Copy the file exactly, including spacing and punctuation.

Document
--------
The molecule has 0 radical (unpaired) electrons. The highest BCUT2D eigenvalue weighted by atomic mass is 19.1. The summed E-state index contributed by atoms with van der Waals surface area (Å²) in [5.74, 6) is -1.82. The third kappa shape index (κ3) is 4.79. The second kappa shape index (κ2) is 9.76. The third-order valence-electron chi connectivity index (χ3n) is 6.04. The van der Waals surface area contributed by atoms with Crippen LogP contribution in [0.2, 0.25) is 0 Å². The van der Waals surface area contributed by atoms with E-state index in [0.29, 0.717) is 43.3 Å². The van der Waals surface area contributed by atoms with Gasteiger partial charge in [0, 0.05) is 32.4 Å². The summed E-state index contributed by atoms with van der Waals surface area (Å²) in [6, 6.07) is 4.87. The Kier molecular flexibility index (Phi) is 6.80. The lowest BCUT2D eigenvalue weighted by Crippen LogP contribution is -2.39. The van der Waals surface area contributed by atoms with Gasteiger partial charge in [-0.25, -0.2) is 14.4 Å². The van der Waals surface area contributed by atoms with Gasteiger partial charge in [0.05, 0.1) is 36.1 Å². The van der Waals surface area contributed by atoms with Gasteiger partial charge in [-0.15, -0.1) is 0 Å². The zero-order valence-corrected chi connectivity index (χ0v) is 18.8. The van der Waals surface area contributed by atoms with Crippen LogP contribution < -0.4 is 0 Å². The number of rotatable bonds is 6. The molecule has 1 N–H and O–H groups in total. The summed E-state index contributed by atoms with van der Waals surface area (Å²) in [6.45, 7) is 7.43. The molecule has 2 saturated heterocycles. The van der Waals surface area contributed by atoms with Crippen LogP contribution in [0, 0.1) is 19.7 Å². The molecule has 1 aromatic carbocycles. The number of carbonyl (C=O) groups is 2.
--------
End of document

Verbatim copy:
The molecule has 0 radical (unpaired) electrons. The highest BCUT2D eigenvalue weighted by atomic mass is 19.1. The summed E-state index contributed by atoms with van der Waals surface area (Å²) in [5.74, 6) is -1.82. The third kappa shape index (κ3) is 4.79. The second kappa shape index (κ2) is 9.76. The third-order valence-electron chi connectivity index (χ3n) is 6.04. The van der Waals surface area contributed by atoms with Crippen LogP contribution in [0.2, 0.25) is 0 Å². The van der Waals surface area contributed by atoms with E-state index in [0.29, 0.717) is 43.3 Å². The van der Waals surface area contributed by atoms with Gasteiger partial charge in [0, 0.05) is 32.4 Å². The summed E-state index contributed by atoms with van der Waals surface area (Å²) in [6, 6.07) is 4.87. The Kier molecular flexibility index (Phi) is 6.80. The lowest BCUT2D eigenvalue weighted by Crippen LogP contribution is -2.39. The van der Waals surface area contributed by atoms with Gasteiger partial charge in [-0.25, -0.2) is 14.4 Å². The van der Waals surface area contributed by atoms with Gasteiger partial charge in [0.05, 0.1) is 36.1 Å². The van der Waals surface area contributed by atoms with Gasteiger partial charge in [-0.15, -0.1) is 0 Å². The zero-order valence-corrected chi connectivity index (χ0v) is 18.8. The van der Waals surface area contributed by atoms with Crippen LogP contribution < -0.4 is 0 Å². The number of rotatable bonds is 6. The molecule has 1 N–H and O–H groups in total. The summed E-state index contributed by atoms with van der Waals surface area (Å²) in [6.45, 7) is 7.43. The molecule has 2 saturated heterocycles. The van der Waals surface area contributed by atoms with Crippen LogP contribution in [0, 0.1) is 19.7 Å². The molecule has 1 aromatic carbocycles. The number of carbonyl (C=O) groups is 2.